British financial advisers have seen their income increase by an average of 5 per cent since the introduction of the FOFA-like Retail Distribution Review reforms, according to the UK regulator.
The Financial Conduct Authority has revealed positive statistics for the post-RDR financial advice community in the UK, responding to claims by the Association of Professional Financial Advisers that many British consumers have been priced out of advice.
“We don’t recognise the industry that Apfa is describing,” an FCA spokesperson told UK trade publication FT Adviser. “We know that adviser numbers have actually risen since RDR came into effect. Recent research from NMG has shown that advisers have seen, on average, a 5 per cent increase in income in 2013.
“The same research also found that the vast majority of consumers with assets to invest, even relatively small amounts, were comfortable with paying fees in line with those charged by leading firms in the industry.”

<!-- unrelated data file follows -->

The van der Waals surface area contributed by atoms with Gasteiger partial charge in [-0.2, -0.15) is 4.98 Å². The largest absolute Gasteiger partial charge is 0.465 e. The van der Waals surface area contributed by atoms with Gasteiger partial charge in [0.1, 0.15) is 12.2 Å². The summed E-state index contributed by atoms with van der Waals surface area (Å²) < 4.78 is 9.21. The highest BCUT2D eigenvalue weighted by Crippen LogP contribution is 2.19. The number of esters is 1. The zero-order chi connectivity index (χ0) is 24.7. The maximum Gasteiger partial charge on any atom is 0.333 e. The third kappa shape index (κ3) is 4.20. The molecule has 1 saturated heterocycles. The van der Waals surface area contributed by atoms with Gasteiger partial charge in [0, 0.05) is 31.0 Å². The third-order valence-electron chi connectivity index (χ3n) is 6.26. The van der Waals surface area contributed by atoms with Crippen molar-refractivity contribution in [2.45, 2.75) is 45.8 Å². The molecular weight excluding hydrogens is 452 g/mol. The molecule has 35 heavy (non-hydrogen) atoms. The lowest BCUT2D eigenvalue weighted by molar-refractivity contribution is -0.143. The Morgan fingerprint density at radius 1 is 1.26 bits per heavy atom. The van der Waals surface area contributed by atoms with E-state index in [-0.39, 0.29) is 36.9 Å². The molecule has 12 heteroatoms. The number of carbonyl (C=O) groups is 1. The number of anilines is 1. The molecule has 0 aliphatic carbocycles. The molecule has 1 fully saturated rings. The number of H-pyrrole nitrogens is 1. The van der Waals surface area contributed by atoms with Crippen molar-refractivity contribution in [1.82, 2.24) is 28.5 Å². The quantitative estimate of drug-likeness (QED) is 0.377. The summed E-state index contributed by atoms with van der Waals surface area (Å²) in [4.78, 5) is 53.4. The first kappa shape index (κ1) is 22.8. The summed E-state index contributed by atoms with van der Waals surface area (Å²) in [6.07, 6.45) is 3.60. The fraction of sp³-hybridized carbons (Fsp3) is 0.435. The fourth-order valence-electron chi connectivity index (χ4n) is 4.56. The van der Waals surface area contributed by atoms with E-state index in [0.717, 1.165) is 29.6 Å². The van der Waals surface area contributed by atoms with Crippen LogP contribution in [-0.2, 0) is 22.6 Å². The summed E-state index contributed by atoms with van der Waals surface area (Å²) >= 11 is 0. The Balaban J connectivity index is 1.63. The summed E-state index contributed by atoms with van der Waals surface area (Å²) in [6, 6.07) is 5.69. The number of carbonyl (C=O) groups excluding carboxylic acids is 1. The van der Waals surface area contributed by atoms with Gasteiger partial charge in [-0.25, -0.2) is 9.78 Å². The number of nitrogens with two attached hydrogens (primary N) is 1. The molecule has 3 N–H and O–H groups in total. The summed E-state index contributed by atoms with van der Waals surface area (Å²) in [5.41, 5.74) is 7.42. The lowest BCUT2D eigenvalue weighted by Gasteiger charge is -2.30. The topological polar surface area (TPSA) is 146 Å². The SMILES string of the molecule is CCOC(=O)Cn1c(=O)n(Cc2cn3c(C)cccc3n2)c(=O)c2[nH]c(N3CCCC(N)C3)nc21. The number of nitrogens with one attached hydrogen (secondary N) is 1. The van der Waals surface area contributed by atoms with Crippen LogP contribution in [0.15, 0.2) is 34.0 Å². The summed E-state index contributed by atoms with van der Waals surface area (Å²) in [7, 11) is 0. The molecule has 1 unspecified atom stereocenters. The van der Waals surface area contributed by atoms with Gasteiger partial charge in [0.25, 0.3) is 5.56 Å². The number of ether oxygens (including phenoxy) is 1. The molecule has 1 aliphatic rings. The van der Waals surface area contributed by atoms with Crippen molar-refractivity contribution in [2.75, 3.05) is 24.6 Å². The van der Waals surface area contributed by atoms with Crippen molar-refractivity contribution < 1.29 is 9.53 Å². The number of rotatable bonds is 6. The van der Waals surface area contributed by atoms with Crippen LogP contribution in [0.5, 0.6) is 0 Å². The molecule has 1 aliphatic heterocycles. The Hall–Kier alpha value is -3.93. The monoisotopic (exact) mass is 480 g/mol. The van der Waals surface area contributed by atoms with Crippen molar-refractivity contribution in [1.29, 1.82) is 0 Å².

The results reflect a statistic from July that financial planner numbers in the UK declined by 25 per cent in the lead-up to the reforms' implementation date.
SUBSCRIBE TO THE IFA DAILY BULLETIN
- 16 Nov 2018Government sets $51m to pursue misconductBy Eliot Hastie
- 16 Nov 2018The financial advisers most people don’t read aboutBy James Mitchell
- 16 Nov 2018Clients expect advisers to understand their situationBy Eliot Hastie
- 16 Nov 2018Retirees hit hardest by franking credit changes, says FSCBy Sarah Simpkins
- 16 Nov 2018Trust in advice more important than everBy Stephanie Aikins
- 15 Nov 2018We’ll lose advisers through FASEA but it’s necessaryBy Adrian Flores
- view all